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EIA Sees 16 Bcf/d of Pipe Capacity Planned for Next 2 Years

EIA Sees 16 Bcf/d of Pipe Capacity Planned for Next 2 Years

New pipeline development and expansions could add 16 Bcf/d of capacity to the national transmission network over the next two years (1999-2000) at an estimated cost of about $9.5 billion, according to a report by the Energy Information Administration. While all of the proposed projects may not be built, total expenditures are expected to far exceed the $5.1 billion invested during the last major period of pipeline development in 1992-1993.

Since dipping in 1994, investment in additional pipeline capacity has increased each year and could reach $6 billion in 2000. A major portion of the new investment is designed to increase access to Canadian gas, according to the EIA's analysis, which is titled "Natural Gas Pipeline Network: Changing and Growing." The report is to be included in EIA's upcoming "Natural Gas 1998: Issues and Trends," which is expected to be released in February.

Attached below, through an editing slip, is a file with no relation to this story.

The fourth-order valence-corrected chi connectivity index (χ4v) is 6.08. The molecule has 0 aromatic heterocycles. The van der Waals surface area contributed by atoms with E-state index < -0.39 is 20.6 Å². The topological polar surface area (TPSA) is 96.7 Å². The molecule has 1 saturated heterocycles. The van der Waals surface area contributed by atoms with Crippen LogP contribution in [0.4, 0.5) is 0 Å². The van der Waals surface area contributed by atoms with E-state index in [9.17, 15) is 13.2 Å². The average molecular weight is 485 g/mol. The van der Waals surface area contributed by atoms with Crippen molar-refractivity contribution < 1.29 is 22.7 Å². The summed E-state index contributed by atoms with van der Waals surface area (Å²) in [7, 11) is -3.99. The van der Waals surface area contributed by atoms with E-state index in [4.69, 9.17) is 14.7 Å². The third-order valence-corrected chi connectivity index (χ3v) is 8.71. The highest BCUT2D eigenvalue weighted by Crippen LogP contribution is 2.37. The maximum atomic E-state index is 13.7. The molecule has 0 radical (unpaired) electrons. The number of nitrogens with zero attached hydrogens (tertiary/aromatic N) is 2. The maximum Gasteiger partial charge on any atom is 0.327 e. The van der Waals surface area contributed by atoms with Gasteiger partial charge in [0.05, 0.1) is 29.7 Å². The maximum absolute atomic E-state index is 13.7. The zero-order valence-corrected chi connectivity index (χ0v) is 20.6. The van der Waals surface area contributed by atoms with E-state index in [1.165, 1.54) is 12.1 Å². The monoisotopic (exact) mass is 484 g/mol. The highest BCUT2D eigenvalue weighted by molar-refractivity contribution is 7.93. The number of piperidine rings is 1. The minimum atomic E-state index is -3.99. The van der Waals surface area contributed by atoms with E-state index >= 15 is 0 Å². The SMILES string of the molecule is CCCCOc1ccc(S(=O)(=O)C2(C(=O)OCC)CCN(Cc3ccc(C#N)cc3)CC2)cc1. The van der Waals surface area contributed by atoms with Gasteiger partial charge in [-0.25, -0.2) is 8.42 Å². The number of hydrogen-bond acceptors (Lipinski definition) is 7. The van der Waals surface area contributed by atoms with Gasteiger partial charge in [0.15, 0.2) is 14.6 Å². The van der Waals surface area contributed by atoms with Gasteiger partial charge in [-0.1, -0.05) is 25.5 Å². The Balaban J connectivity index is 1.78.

While more than 11 Bcf/d of capacity was added to the transmission network in 1998, total costs were relatively low, at $2.9 billion, compared with projected spending of $3.1 billion in 1999 and $6.3 billion in 2000, EIA said. Although the amount of new capacity slated to be added during each of those years, 8.2 and 7.8 Bcf/d, respectively, would be less than the amount added in 1998, the investment will be greater because several major new and expensive long-distance pipeline systems, such as the Alliance, Independence, Tri-State, and Vector pipeline systems, are scheduled to be constructed during the period. Most of the capacity added in 1998 was less expensive expansions and upgrades.

Supporting this expansive pipeline growth, in large part, is the growing demand for natural gas to generate electricity, EIA noted. Growing environmental concerns have spurred the construction of gas-fired generating to replace coal- and oil-fired plants in many sections of the country. Since 1990, gas use for power generation has grown at an annual rate of 17% in the Midwest and about 9% in the Southeast. Although natural gas use for electric generation grew by less than 1% per year in the Southwest, it still accounts for more than 22% of all gas consumed in the region. That is the largest regional use of gas for electric generation in the nation.

For copies see EIA's web site at

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